~ by Rick Langenberg ~
After a slight breather in special events in the high country, Teller County will soon bustle with festival action, big-time—at least in the planning stages in both Woodland Park and Cripple Creek.
This Saturday the region’s rodeo action will kick off with the Ute Trail Stampede Stick Horse Rodeo on Feb. 4. The event will be held in the Pikes Peak Community Club in Divide, and serves as a fund-raiser for the 61st annual Ute Trail Stampede Rodeo in July.
The Stick Horse Rodeo, aimed primarily for kids, will feature games, prizes and concessions, along with a cowboy and queens contest. The main sponsors of the events are The Cowhand, Divide Feed, City Market, Papa Murphy’s and Venture Foods. More importantly, the event will set the stage for an active rodeo season this summer in Woodland Park and a variety of events in the Woodland Station area.
With the success of the Ute Trail Stampede Rodeo last year, local business owners, equestrian buffs and the Downtown Development Authority (DDA) are bullish about special events in Woodland Park, especially ones that emphasize the area’s western heritage. “We want to bring people into town with our events,” said Merry Jo Larsen, chairperson of the Downtown Development Authority board, and owner of The Cowhand.
The 61st Stampede is slated for July 7, 8 and 9, and it will feature such popular competitions as bull riding and team roping. It will be sponsored by the Colorado Professional Rodeo Association. To further kick off the rodeo, the Saddle Club will hold a Cowboys Golf Tournament at Shining Mountain on June 24. This was originally planned for last year.
“We wanted to do that before, but we just didn’t have enough time,” said Larsen.
This is just one rodeo gala planned this summer by local rodeo and equestrian buffs. Bronc Day in Green Mountain Falls, planned for July 29, will play off this theme. After the parade and typical Bronc Day events in Green Mountain Falls, the action will head up the hill for a big rodeo at the Saddle Club arena grounds in Woodland Park. In some ways, this will restore the event to its former heyday. This event is being called the Wild West Days.
Meanwhile, Woodland Station will host a variety of festivals, including Territory Relief Days, Pikes Peak Rendezvous, Mountain Man Logging Days, Cowboys and Culture and a Harvest Festival. Larsen said these events are designed to help restore the region’s western roots and to give the area a slightly different rustic variety from the usual lineup of events the town features every summer and fall.
In the near future the DDA events group may also explore the possibility of bringing back their motorcycle and veterans rally, one of the first big events that kicked off in Woodland Station about seven years ago.”That was a great event, when we first started it,” admitted Larsen.
But at least for 2017, this motorcycle event won’t become a reality.
Larsen also stressed that a current lawsuit against the DDA, filed by the owner of BierWerks, won’t affect any of their plans for events at Woodland Station.
Cripple Creek Events Bonanza
Once again, Cripple Creek is planning another big season on the event front. Last year, the town added about four new events in an effort to bring more families and visitors to the area. For 2017, the event spurt will continue. The only real casualty in the festival lineup for this year is the Mine to Mine running race held in the fall. Due to a decline in participation, this event received the axe.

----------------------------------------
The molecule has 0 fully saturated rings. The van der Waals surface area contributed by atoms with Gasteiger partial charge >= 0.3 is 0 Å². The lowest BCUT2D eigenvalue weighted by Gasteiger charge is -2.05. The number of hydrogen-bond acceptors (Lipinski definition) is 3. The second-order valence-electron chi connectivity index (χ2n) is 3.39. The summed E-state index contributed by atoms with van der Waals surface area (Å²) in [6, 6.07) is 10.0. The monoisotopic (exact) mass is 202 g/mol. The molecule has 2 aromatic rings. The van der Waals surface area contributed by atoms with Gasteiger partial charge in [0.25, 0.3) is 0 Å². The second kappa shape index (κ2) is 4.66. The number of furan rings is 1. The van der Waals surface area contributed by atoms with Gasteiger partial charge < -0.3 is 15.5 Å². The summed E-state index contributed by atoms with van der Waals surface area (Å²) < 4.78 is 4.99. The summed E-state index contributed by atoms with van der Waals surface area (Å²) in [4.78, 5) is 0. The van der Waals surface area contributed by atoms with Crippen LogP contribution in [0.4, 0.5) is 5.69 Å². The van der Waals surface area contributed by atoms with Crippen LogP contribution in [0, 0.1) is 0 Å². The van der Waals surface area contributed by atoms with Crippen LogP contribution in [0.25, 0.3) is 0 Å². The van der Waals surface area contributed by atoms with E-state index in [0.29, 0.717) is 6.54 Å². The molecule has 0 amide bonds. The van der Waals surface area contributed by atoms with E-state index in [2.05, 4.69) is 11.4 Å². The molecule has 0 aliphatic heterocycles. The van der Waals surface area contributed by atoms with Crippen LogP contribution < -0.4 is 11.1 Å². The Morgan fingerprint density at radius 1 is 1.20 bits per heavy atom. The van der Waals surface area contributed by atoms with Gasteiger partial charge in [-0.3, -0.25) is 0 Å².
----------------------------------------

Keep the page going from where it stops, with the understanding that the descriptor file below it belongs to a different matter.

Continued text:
A new event gaining traction is the first-ever Cripple Creek Music Fest, scheduled for July 15.
This will include several nationally-known acts, such as Gretchen Wilson and Molly Hatchet and much more. The event promoter is NP Productions, based in Arizona. Besides sponsoring the Cripple Creek Music Fest, this company wants to restore the old Gold Rush Palladium outdoor amphitheater, according to Cripple Creek Marketing Director Steve Kitzman. This facility, which can seat about 1,000 people, is now owned by Bronco Billy’s.
In its heyday, this amphitheater sported some great nostalgic rock and roll and country shows, such as Jefferson Starship, Blood, Sweat and Tears, Little Feat and Stephen Stills, just to name a few. It was regarded as one of the best outdoor areas for viewing entertainment.
The idea of the music festival got the thumbs-up by the city council during a recent meeting. Several residents and business owners also praised the scheduled lineup. Originally, the city mulled the idea of landing 38 Special, but a conflict occurred with this arrangement.
And for yet another year, the council firmed up plans again for the Salute to American Veterans Rally. In late 2016, a controversy ensued over the funding of this festival, with city official considering a 60 percent reduction in funding.
Under a new compromise, the city has agreed to fund the bulk of the event again, but the promoter, ProPromotions, will pick up the tab for the traveling Vietnam Wall and other expenses normally handled by the city.
During their Jan. 18 meeting, Mayor Pro Tem Steve Zoellner expressed relief over the fact that the rally will remain in Cripple Creek. He cited this as a great event and a festival that “puts Cripple Creek on the map.” Contrary to some comments made at previous meetings in late 2016, the council member believes most of the citizens support the event. “We are very patriotic up here,” said Zoellner, who cited this event as a key reason for his family’s decision to move to the area.